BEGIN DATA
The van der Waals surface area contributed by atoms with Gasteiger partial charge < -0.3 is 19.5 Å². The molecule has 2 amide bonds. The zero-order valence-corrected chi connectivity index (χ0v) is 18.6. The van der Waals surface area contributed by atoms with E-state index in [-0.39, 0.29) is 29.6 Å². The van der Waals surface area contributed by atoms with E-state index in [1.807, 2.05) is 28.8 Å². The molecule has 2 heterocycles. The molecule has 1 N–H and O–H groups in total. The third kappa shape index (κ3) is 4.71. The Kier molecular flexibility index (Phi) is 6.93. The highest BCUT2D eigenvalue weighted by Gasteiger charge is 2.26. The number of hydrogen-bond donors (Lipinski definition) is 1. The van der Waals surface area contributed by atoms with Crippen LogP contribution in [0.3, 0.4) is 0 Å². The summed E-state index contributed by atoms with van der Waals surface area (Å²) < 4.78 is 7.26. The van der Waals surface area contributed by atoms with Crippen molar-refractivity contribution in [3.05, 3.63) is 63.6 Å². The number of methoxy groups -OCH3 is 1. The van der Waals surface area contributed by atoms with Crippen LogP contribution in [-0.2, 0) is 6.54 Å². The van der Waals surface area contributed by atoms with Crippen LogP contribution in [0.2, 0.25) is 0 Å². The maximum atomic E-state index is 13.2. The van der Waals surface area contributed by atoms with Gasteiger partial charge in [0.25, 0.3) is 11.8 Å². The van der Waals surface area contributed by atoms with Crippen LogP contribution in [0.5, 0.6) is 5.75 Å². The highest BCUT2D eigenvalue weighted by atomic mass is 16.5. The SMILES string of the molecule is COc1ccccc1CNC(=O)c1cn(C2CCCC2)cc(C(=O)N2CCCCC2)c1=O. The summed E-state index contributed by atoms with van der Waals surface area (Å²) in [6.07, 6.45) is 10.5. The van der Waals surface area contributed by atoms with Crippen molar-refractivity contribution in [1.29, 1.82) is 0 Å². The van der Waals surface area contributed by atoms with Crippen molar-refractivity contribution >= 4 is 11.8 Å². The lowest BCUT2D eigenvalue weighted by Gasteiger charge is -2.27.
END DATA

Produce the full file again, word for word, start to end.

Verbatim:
The van der Waals surface area contributed by atoms with Gasteiger partial charge < -0.3 is 19.5 Å². The molecule has 2 amide bonds. The zero-order valence-corrected chi connectivity index (χ0v) is 18.6. The van der Waals surface area contributed by atoms with E-state index in [-0.39, 0.29) is 29.6 Å². The van der Waals surface area contributed by atoms with E-state index in [1.807, 2.05) is 28.8 Å². The molecule has 2 heterocycles. The molecule has 1 N–H and O–H groups in total. The third kappa shape index (κ3) is 4.71. The Kier molecular flexibility index (Phi) is 6.93. The highest BCUT2D eigenvalue weighted by Gasteiger charge is 2.26. The number of hydrogen-bond donors (Lipinski definition) is 1. The van der Waals surface area contributed by atoms with Crippen LogP contribution in [0.3, 0.4) is 0 Å². The summed E-state index contributed by atoms with van der Waals surface area (Å²) < 4.78 is 7.26. The van der Waals surface area contributed by atoms with Crippen molar-refractivity contribution in [3.05, 3.63) is 63.6 Å². The number of methoxy groups -OCH3 is 1. The van der Waals surface area contributed by atoms with Crippen LogP contribution in [-0.2, 0) is 6.54 Å². The van der Waals surface area contributed by atoms with Crippen LogP contribution in [0.2, 0.25) is 0 Å². The maximum atomic E-state index is 13.2. The van der Waals surface area contributed by atoms with Gasteiger partial charge in [0.25, 0.3) is 11.8 Å². The van der Waals surface area contributed by atoms with Crippen LogP contribution in [0.5, 0.6) is 5.75 Å². The highest BCUT2D eigenvalue weighted by atomic mass is 16.5. The SMILES string of the molecule is COc1ccccc1CNC(=O)c1cn(C2CCCC2)cc(C(=O)N2CCCCC2)c1=O. The summed E-state index contributed by atoms with van der Waals surface area (Å²) in [6.07, 6.45) is 10.5. The van der Waals surface area contributed by atoms with Crippen molar-refractivity contribution in [1.29, 1.82) is 0 Å². The van der Waals surface area contributed by atoms with Crippen molar-refractivity contribution >= 4 is 11.8 Å². The lowest BCUT2D eigenvalue weighted by Gasteiger charge is -2.27.